Norel  has conducted a study comparing the bioavailability of different zinc sources in poultry, saying that a better understanding of the mineral's bioavailability is required to fine tune its supplementation levels.

It is necessary to use zinc efficiently, according to Norel, since it is both an essential trace mineral and a heavy metal. Zinc level (and bioavailability) varies significantly between feed ingredients, and so does zinc intake. As a consequence, comfortable safety margins are used, leading to dietary zinc levels being higher than recommended in poultry. 

In the study, 300 Cobb broilers (50 percent males and 50 percent females) from 1 to 35 days of age were used. The experimental design included five dietary treatments: Basal diet (control); Zn-sulphate at 150 ppm; zinc methionine (Biomet zinc) at 150 ppm; Zn-sulphate at 450 ppm and Biomet zinc at 450 ppm. Starter feeds were fed from 0 to 21 days and grower feeds from 22 to 35 days of age.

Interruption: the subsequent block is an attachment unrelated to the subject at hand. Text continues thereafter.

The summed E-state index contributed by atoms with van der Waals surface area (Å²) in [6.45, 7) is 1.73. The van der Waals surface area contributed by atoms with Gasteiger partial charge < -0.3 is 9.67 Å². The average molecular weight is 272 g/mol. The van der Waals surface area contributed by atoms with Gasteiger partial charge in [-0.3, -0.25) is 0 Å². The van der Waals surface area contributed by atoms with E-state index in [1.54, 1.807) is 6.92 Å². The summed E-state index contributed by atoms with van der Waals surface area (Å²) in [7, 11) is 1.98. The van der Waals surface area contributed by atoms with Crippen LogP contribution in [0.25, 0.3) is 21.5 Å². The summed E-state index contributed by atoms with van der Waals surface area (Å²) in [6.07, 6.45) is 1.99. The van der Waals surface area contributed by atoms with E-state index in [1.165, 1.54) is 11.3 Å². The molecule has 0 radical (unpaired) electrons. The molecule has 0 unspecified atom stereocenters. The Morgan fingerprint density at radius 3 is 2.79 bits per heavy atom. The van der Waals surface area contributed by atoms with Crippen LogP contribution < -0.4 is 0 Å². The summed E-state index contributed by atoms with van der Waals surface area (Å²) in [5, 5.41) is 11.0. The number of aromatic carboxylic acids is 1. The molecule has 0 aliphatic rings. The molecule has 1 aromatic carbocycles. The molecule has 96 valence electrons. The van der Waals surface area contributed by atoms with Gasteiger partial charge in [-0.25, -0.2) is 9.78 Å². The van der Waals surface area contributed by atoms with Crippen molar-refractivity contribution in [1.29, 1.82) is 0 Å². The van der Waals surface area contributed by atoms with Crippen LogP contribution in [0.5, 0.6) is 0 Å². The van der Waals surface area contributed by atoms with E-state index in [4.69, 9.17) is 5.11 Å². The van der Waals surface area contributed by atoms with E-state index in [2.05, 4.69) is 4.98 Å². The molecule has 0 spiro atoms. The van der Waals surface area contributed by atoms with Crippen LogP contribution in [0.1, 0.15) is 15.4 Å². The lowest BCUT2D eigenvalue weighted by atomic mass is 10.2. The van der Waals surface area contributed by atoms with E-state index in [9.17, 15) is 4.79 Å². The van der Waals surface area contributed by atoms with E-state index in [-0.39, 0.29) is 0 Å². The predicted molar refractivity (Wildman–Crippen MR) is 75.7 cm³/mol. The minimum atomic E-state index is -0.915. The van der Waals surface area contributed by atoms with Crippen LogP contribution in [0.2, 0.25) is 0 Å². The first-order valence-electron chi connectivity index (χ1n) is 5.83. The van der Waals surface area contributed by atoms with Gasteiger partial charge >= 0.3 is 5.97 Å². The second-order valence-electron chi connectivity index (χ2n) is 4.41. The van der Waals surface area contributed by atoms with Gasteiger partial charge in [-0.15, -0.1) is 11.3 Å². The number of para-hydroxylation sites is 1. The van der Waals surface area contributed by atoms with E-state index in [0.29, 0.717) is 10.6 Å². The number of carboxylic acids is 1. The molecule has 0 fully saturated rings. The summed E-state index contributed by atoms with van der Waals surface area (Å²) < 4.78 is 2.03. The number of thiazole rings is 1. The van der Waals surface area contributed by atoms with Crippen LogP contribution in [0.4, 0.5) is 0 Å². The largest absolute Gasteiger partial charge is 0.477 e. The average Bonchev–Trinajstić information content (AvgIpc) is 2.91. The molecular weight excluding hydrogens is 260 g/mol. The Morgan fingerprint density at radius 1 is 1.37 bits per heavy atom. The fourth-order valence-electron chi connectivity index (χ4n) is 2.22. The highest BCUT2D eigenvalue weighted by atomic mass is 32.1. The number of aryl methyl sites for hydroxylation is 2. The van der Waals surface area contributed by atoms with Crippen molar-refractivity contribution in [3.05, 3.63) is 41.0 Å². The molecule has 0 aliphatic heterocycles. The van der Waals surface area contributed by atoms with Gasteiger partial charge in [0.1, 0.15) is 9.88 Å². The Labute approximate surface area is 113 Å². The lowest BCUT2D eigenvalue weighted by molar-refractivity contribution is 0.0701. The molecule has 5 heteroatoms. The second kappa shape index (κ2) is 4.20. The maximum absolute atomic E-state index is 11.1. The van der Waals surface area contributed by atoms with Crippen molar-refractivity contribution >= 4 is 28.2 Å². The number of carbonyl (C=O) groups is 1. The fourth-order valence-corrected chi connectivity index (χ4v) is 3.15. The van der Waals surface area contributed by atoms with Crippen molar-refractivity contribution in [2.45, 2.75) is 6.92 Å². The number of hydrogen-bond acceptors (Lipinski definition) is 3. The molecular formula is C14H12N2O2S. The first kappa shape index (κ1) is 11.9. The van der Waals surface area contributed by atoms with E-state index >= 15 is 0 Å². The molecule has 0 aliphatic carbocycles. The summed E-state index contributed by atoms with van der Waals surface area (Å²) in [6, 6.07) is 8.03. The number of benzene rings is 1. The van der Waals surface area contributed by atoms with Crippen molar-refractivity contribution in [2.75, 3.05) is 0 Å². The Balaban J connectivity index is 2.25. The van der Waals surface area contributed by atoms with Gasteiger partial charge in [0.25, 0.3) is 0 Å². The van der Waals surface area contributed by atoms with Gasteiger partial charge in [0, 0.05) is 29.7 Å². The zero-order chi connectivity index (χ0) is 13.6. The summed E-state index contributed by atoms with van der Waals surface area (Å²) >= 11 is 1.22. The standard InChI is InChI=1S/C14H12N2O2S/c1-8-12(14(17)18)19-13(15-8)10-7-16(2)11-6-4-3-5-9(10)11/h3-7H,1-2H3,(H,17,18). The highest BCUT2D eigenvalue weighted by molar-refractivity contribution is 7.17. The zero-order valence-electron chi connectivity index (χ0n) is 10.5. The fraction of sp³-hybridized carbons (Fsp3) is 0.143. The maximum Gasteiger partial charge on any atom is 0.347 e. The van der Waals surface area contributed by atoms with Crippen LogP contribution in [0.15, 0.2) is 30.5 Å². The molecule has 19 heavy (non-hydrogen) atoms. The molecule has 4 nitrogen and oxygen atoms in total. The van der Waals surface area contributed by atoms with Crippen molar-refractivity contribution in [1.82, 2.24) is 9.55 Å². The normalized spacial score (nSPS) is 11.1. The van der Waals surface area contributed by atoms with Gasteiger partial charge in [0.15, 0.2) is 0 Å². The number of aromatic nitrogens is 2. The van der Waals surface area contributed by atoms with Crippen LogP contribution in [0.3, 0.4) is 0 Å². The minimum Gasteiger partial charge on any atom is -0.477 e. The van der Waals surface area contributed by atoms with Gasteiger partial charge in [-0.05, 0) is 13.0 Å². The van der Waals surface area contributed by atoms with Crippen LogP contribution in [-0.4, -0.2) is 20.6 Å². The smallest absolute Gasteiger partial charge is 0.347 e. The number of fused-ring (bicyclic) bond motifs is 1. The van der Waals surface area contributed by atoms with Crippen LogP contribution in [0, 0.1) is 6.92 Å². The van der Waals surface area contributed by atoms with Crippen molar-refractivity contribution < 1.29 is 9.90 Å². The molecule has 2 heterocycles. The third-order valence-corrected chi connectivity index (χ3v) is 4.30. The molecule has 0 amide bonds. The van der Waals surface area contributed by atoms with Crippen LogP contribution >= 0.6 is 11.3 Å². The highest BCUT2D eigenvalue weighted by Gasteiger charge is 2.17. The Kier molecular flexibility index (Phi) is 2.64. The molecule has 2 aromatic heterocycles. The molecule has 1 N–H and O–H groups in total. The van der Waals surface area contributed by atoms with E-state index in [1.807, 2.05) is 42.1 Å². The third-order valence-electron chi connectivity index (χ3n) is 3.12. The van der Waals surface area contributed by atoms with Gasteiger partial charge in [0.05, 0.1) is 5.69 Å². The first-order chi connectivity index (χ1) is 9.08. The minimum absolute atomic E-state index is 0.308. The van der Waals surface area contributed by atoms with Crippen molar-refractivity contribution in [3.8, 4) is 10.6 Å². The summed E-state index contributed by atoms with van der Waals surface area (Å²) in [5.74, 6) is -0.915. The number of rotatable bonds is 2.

Results indicate that from 21 to 35 days of age, birds receiving Biomet zinc at 150 ppm increased the adg 13.2 percent more than the control group, the rest of treatments being in an intermediate situation. Also, birds with Biomet (150 or 450) and Zn-sulphate 450 had a higher pancreas and bones zinc deposition than the control group.